Retweeted a video saying “the only good Democrat is a dead Democrat”
Retweeted QAnon conspiracy theories
All of this has happened during an enormous pandemic which should be occupying all his time. Instead, he’s virtually ignoring it because he can’t figure out what to do aside from handing it over to his son-in-law and then hauling out his iPhone to tweet about something he heard on Fox & Friends.
Is Trump mentally unstable? I don’t know. But he’s sure not mentally all there, is he?
Andrew Sullivan writing about Trump last week thinks he’s “completely bonkers.”
Yesterday, at a Ford plant in Michigan, the president reiterated that he was once named “Man of the Year” in Michigan, something that never happened and an honor that doesn’t exist. He insisted that Obama had left no pandemic preparation behind — “we took over empty cupboards. The cupboards were bare” — which is untrue. He said he owned a lot of Lincolns but then he said he didn’t. When referring to the anti-Semite and Nazi-supporter Henry Ford, he ad-libbed, “Good bloodlines, if you believe in that stuff. Good blood.” In a factory where mask-wearing is legally mandatory and where every other executive was wearing a mask — and one who spoke with a Perspex visor on as well — Trump refused to wear one in public, though he apparently put one on behind the curtain. When asked why he wasn’t wearing one, he said: “I don’t want to give the press the pleasure of seeing it.” The official taxpayer-funded White House trip was also used to give an overtly partisan campaign speech, breaking the law. Just one completely bonkers day from a president who has effectively refused to do the job.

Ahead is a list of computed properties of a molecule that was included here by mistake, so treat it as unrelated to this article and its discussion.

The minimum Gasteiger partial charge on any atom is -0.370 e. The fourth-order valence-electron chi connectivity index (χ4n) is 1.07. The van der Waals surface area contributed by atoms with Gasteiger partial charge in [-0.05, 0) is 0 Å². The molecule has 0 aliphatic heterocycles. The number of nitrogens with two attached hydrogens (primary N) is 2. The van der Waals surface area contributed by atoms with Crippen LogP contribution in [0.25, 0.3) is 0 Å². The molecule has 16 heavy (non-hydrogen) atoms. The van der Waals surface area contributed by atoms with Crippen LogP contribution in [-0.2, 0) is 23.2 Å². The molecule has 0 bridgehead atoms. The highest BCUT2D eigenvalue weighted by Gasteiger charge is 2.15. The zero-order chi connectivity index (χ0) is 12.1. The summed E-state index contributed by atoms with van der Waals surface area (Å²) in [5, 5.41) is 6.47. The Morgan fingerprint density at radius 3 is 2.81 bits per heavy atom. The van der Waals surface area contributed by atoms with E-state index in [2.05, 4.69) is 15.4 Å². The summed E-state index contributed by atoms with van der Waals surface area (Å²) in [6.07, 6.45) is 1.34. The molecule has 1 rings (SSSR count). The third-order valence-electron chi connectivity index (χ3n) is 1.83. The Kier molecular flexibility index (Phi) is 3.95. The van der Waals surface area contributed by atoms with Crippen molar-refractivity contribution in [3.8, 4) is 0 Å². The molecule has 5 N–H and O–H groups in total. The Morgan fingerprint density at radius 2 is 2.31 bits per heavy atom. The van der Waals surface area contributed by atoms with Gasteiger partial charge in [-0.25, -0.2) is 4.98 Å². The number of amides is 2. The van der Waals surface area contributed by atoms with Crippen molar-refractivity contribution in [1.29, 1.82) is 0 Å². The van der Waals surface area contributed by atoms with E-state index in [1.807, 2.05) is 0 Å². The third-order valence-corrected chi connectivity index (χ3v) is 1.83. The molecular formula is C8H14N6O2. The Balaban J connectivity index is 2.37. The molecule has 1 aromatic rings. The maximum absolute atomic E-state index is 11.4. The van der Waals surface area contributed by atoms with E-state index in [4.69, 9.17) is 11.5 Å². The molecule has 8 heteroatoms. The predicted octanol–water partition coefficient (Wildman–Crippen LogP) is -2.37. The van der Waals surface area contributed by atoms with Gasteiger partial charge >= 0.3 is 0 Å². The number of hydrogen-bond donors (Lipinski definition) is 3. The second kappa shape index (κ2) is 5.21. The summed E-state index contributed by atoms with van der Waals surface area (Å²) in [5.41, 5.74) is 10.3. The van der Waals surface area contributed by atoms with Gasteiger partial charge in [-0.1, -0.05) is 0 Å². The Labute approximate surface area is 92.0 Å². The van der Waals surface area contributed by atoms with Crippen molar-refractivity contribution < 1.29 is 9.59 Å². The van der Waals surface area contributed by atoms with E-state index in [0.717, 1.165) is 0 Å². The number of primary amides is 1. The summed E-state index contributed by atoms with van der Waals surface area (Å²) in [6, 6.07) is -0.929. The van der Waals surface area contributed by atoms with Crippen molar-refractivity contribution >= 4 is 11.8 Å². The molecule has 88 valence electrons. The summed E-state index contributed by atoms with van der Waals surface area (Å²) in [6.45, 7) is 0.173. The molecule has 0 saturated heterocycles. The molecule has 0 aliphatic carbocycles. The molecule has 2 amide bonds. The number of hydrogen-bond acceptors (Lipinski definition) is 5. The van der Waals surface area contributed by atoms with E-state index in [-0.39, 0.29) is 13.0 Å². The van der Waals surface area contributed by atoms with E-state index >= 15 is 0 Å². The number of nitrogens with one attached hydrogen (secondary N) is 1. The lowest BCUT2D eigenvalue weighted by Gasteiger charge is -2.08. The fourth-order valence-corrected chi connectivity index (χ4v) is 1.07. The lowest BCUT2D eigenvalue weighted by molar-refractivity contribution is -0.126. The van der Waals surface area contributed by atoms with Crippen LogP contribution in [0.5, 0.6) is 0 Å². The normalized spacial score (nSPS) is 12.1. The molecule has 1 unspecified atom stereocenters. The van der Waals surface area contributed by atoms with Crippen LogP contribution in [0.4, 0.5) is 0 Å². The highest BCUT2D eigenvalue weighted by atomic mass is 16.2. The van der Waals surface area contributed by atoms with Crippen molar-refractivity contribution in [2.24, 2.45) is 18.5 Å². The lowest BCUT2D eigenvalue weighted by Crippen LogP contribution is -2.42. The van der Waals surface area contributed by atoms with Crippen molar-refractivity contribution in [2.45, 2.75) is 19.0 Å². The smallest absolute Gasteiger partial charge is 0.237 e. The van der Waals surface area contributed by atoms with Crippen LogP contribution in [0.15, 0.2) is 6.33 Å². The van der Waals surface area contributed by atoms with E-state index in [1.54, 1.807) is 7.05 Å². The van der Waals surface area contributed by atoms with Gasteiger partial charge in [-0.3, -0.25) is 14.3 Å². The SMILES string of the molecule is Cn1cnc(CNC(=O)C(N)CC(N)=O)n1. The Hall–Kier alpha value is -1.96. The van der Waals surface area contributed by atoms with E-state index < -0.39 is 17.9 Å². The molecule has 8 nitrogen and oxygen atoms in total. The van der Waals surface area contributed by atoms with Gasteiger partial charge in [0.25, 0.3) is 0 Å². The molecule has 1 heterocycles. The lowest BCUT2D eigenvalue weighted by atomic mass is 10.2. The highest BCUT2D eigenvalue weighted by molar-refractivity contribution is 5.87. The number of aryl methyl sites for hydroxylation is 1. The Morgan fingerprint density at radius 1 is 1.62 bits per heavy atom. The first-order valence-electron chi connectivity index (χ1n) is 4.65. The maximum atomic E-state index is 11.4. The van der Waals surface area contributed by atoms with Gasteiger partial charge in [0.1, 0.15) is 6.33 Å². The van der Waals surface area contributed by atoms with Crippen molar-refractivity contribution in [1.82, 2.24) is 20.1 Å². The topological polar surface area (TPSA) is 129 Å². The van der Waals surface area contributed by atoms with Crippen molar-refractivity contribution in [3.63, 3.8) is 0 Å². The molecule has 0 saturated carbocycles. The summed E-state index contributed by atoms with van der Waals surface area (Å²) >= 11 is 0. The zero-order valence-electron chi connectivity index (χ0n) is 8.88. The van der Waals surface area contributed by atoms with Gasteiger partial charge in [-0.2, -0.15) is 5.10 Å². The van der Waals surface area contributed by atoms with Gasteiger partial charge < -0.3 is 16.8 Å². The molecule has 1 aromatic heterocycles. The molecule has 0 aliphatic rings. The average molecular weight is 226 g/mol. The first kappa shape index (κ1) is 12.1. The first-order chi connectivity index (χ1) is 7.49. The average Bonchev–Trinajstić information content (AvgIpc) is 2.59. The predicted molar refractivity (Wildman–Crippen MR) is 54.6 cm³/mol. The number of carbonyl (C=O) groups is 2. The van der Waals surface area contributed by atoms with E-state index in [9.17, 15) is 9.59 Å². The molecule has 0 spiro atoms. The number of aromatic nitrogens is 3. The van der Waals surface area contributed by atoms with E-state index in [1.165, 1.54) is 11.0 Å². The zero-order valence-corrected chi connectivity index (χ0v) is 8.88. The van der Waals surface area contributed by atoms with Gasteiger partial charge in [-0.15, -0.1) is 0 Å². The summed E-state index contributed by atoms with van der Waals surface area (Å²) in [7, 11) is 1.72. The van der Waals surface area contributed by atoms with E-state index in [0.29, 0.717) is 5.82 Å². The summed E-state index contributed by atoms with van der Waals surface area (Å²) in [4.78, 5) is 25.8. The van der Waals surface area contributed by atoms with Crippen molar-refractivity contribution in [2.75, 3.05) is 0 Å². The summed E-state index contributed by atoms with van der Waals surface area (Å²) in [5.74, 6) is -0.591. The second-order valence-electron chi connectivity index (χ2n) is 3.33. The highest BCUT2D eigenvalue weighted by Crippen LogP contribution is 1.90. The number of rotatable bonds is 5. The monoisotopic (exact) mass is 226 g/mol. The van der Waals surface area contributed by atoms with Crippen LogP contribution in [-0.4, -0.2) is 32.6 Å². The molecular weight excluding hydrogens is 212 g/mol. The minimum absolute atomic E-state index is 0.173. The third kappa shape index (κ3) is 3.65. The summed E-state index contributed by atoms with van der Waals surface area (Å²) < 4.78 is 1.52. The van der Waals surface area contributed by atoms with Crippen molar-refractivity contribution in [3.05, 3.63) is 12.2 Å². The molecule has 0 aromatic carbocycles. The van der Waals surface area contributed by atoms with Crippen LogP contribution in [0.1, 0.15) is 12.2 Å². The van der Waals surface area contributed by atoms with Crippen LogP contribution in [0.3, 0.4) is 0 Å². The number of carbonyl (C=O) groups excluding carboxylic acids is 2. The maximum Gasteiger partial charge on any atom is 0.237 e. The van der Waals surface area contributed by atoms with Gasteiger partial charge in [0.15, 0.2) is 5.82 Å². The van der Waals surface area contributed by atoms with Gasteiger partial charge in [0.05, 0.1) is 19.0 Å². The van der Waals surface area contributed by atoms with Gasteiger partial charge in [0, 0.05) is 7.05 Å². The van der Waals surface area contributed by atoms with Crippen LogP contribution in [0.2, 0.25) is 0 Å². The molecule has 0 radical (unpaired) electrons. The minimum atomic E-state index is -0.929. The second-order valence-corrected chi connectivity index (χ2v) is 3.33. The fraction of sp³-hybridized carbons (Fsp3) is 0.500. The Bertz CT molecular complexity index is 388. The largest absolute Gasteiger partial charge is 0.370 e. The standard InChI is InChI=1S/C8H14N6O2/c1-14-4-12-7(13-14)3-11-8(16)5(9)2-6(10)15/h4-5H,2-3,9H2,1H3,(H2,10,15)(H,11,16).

Later in his piece he says Trump is suffering from a delusional pathology.
I know we’re used to it, but there is no rational or coherent explanation for any of this. There is no strategy, or political genius. There is just a delusional pathology in which he says whatever comes into his head at any moment, determined entirely by his mood, which is usually bad. His attention span is so tiny and his memory so occluded that he can say two contradictory things with equal conviction repeatedly, and have no idea there might be any inconsistency at all.
This pathology is also why no one should spend any time at all following Trump’s vomiting on social media. It nearly always is incoherent, a lie, a projection, or a panicked attack on something he saw on Fox News. His supporters eat it up because they, too, want to live in the President’s imaginary reality. However, the problem with imaginary realities is that the real world doesn’t go away because it’s inconvenient. COVID-19 is not going away. Hundreds of thousands of people are dead and dying because reality finally smacked the orange manbaby in the face. He is desperately trying to change the narrative, but again reality has its own narrative, and it’s one a vast majority of people are seeing for the first time. No amount of spin, pivoting, or “other blaming” is going to work when more than 100,000 Americans are dead, millions are out of work, and a vote to remove this cancer is a few short months away.
Of course, who knows what will happen over the summer. Unfortunately, one thing you can be sure about is that Trump will say something ridiculously stupid. And I’ll be doing my best not to pay attention.